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GG Fic: Sometimes You Do 6/40

A/N:  Poor Rory.  We'll see how she handles her quasi-rejection here.  Thanks for continuing to review!  And also, next update may be a bit on the late side--I'll be out of town on Thursday but should be able to update this weekend.  Previous parts here.  Notes in chapter one.

A/N 2:  I promised sendintheklowns  I'd put out a feeler in regards to a cute!Dean fic exchange.  She's the mastermind behind the Summer of Sam Love (which you can check out from her bio) and she seems to be itching for more cute!Dean fic.  So basically we're curious if we'd have anyone out there who would be willing to sign up to write and receive fic about our favorite Gilmore boy.  Anyway, if you could drop me or her a line about that, we'd appreciate it :)  Thanks!


She went inside with a frump.

Granted, she wasn't sure what a frump was or whether she had actually just invented the word, but she went in with a frump nonetheless.  A surge of frustration, muddled by aborted desire, all coming to a head in her frumpiness--heavy footsteps, downturned face, and the general feeling that life just kind of sucked at the moment.

"Good date?"

Rory startled, turning toward Lorelai who was seated in the dimly-lit living room.  "I thought we were possibly beyond this point of you waiting up for me after my dates."

"It's only 9:30," Lorelai said.

She put her keys down on the table.  "And so you're sitting there in the dim light...?"

"Cross-stitching," her mother said, holding up a small ring and a needle.  "Or trying to.  I don't seem to have an affinity to it.  I thought I would, given my ease with sewing.  But this--ugh, requires too much concentration.  You know, putting each stitch in just the right spot, and all I'm thinking about is why it isn't called X stitch because really, they look so much more like an X than a cross."

"Wow," Rory said, moving in and sitting on the chair.  "I go away for a few years and you settle into the domesticity that you never had before."

"Well, I need something to do to fill my evenings," her mother said with a shrug.  "Besides, I sort of thought it might come in handy."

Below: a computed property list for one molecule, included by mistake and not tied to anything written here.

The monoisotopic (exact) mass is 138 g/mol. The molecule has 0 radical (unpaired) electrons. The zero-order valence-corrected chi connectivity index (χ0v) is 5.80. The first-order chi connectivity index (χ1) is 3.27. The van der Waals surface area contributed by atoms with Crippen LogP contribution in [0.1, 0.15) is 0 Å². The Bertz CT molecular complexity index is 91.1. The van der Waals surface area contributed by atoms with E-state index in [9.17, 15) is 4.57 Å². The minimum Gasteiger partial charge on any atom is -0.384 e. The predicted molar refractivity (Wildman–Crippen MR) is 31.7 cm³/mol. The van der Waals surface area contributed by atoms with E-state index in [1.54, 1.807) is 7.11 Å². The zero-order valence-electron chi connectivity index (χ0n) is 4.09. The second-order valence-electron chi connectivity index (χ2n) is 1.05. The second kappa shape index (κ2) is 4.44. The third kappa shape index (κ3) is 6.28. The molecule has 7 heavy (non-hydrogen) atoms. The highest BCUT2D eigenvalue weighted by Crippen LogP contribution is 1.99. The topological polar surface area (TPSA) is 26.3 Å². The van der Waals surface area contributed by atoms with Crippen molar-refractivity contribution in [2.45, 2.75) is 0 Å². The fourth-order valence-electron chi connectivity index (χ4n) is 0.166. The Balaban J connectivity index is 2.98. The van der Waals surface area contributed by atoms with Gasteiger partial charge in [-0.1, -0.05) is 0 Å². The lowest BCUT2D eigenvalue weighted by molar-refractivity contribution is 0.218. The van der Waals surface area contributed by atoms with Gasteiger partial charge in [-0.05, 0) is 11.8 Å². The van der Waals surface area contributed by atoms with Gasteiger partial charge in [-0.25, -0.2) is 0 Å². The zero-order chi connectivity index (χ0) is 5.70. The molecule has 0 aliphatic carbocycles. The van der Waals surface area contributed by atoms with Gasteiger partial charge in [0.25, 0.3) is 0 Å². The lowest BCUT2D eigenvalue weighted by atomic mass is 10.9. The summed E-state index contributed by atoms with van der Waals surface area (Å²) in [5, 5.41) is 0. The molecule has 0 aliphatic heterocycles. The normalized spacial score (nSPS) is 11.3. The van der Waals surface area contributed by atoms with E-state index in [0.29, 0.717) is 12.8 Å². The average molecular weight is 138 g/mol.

"For all those times when you think to yourself, 'Gee, I wish I could cross stitch.'"

"A very disconcerting experience," Lorelai agreed.  "So how was the date?"

"It wasn't a date."

"According to you or according to him?"

"Does it matter?"

"Well, I think that influences how you feel about it," Lorelai said. "Like, if it wasn't a date according to you then I think you probably wouldn't have worn those shoes?"

"I have date shoes?" Rory asked, looking down at her feet, taking in again the strappy little white sandals.  They'd always been tight and a little hard to walk on with the dinky little heel, but they were so cute and even an Ivy League grad could appreciate cute shoes.  And she didn't even need to be blonde to know that.

"Well, who would wear such uncomfortable shoes if it wasn't a date?  You make sacrifices for dates.  You wear the Birkenstocks for a casual catch up with a friend."

Rory contemplated that.  "Maybe I just wanted to look nice," she said.

"Because you felt it was a date," her mother concluded, plucking her needle through the fabric.

"You know, this housewife thing you're up to is kind of freaking me out."

"Ah, but you have to be married and stay at home all day to be a housewife."

"So, you're just some mutant working single woman version," Rory said.  "Does Grandma know about all this?"

"She'd be appalled that I was entertaining such trivialities," Lorelai said.  Then she smiled broadly up at Rory.  "Which is why I'm sure to talk about it every chance I get.  She offered to get me a maid to do these things for me, but I refused.  I mean, what is the point of a hobby that annoys your parents if you're just going to have someone else do it for you?  Besides, I'm working up the calluses on my fingers.  The needle barely feels like anything anymore, which is really kind of weird.  But you're still avoiding the question."